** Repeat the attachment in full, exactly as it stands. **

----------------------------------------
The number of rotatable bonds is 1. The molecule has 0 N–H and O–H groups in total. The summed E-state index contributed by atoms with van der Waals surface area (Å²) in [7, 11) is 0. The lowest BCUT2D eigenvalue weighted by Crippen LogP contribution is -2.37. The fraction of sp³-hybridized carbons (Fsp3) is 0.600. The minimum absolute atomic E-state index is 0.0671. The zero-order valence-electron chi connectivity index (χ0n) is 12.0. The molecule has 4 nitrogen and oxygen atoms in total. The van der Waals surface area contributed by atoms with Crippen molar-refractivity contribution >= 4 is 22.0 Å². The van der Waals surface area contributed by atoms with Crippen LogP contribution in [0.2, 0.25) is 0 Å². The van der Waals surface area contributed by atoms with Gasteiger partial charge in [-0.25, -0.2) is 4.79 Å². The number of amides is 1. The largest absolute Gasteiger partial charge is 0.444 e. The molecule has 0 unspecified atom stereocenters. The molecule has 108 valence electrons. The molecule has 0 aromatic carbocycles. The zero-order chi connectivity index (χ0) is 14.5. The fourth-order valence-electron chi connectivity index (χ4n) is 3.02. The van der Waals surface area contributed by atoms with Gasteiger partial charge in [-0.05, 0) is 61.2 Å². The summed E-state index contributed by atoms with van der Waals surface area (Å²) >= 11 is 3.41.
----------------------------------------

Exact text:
The number of rotatable bonds is 1. The molecule has 0 N–H and O–H groups in total. The summed E-state index contributed by atoms with van der Waals surface area (Å²) in [7, 11) is 0. The lowest BCUT2D eigenvalue weighted by Crippen LogP contribution is -2.37. The fraction of sp³-hybridized carbons (Fsp3) is 0.600. The minimum absolute atomic E-state index is 0.0671. The zero-order valence-electron chi connectivity index (χ0n) is 12.0. The molecule has 4 nitrogen and oxygen atoms in total. The van der Waals surface area contributed by atoms with Crippen molar-refractivity contribution >= 4 is 22.0 Å². The van der Waals surface area contributed by atoms with Crippen LogP contribution in [0.2, 0.25) is 0 Å². The van der Waals surface area contributed by atoms with Gasteiger partial charge in [-0.25, -0.2) is 4.79 Å². The number of amides is 1. The largest absolute Gasteiger partial charge is 0.444 e. The molecule has 0 unspecified atom stereocenters. The molecule has 108 valence electrons. The molecule has 0 aromatic carbocycles. The zero-order chi connectivity index (χ0) is 14.5. The fourth-order valence-electron chi connectivity index (χ4n) is 3.02. The van der Waals surface area contributed by atoms with Gasteiger partial charge in [-0.05, 0) is 61.2 Å². The summed E-state index contributed by atoms with van der Waals surface area (Å²) >= 11 is 3.41.